Histone Autoantibodies, Serum
Evaluating patients suspected of having drug-induced lupus
Clinical Information Discusses physiology, pathophysiology, and general clinical aspects, as they relate to a laboratory test
Histones are the most basic protein components of chromatin and their structures are highly conserved in different species. Five classes of histones called H1, H2, H2b, H3, and H4 have been described and are characterized by their molecular weights, ranging from 11 to 23 kilodalton (kD), and their content of the basic amino acids lysine and arginine.
Histone autoantibodies may react with any of the 5 classes of histones.(1,2) Autoantibodies to total histones are elicited by unknown mechanisms in patients treated with certain drugs, particularly procainamide, hydralazine, quinidine, alpha methyldopa, penicillamine, and isoniazid. Those patients may have signs and symptoms that resemble systemic lupus erythematosus (SLE). This disorder is identified as drug-induced lupus. Testing for autoantibodies to total histones is useful for evaluating patients suspected of having drug-induced lupus. Such patients will usually have a positive test for histone autoantibodies and a negative test for autoantibodies to double stranded DNA (dsDNA). Patients with SLE have positive tests for both types of autoantibodies.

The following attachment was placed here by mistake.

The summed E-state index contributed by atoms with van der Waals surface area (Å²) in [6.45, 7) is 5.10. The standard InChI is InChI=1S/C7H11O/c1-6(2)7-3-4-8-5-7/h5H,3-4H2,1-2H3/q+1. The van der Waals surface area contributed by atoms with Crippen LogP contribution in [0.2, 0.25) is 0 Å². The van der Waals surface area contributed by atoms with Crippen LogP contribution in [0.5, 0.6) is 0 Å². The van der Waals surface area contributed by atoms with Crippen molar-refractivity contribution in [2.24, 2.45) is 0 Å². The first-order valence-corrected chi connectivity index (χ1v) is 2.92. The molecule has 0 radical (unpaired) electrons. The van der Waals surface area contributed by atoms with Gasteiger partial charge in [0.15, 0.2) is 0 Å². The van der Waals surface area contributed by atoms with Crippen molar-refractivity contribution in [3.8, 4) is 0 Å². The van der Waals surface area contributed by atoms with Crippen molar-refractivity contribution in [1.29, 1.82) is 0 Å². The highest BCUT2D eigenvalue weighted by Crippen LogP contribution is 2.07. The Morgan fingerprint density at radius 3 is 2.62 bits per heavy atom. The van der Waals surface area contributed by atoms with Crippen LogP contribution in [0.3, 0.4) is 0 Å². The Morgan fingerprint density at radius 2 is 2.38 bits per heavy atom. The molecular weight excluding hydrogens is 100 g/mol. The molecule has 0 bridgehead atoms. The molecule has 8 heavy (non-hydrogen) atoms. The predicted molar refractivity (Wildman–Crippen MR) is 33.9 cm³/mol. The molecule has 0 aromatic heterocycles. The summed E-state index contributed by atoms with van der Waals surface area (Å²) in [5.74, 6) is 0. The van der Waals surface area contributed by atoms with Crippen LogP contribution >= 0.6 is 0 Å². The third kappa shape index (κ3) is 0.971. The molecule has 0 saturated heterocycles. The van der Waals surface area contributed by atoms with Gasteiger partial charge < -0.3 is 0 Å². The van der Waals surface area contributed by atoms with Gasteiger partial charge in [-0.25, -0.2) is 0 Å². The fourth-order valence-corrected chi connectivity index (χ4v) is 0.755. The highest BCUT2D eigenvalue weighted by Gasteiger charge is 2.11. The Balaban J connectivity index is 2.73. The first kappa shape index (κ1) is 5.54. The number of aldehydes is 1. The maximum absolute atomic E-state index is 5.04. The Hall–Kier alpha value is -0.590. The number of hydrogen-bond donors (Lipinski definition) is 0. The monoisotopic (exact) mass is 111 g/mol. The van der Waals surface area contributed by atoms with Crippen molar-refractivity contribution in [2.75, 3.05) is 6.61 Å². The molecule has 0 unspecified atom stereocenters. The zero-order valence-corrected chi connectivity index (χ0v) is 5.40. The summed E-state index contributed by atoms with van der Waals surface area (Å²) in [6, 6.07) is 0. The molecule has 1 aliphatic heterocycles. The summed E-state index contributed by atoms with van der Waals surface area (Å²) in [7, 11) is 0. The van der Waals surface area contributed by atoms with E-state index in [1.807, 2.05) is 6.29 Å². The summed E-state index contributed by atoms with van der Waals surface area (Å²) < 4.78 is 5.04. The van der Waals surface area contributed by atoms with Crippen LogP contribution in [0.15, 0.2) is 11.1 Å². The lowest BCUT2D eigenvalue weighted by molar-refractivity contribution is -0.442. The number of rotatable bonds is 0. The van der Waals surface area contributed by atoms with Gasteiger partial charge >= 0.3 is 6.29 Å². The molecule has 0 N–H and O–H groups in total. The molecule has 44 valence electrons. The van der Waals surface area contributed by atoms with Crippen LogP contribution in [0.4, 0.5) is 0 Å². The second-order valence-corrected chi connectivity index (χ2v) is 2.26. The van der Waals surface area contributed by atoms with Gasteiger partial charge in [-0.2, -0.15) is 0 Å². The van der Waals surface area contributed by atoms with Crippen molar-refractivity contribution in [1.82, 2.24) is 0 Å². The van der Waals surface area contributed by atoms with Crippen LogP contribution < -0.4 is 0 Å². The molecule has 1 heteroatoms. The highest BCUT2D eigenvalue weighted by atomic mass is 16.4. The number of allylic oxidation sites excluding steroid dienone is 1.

Reference Values Describes reference intervals and additional information for interpretation of test results. May include intervals based on age and sex when appropriate. Intervals are Mayo-derived, unless otherwise designated. If an interpretive report is provided, the reference value field will state this.
<1.0 Units (negative)
1.0-1.5 Units (borderline)
>1.5 Units (positive)
Units are arbitrarily based on positive control serum.
Reference values apply to all ages.
A positive result for histone autoantibodies with a negative result for autoantibodies to double-stranded DNA (anti-ds-DNA) is consistent with drug-induced lupus.
A positive result for histone autoantibodies with a positive result for anti-dsDNA autoantibodies is consistent with systemic lupus erythematosus.
Cautions Discusses conditions that may cause diagnostic confusion, including improper specimen collection and handling, inappropriate test selection, and interfering substances
Positive tests for histone autoantibodies occur in some patients exposed to the above mentioned drugs who do not have signs or symptoms of lupus.
Testing for histone autoantibodies is not necessary to establish the diagnosis of systemic lupus erythematosus (SLE).
Test results are not useful for determining prognosis in patients with SLE or drug-induced lupus.
Clinical Reference Provides recommendations for further in-depth reading of a clinical nature
1. Borchers AT, Keen CL, Gershwin ME: Drug-induced lupus. Ann NY Acad Sci 2007;1108:166-182
2. S Vasoo. Drug-induced lupus: An update. Lupus 2006;15:757-761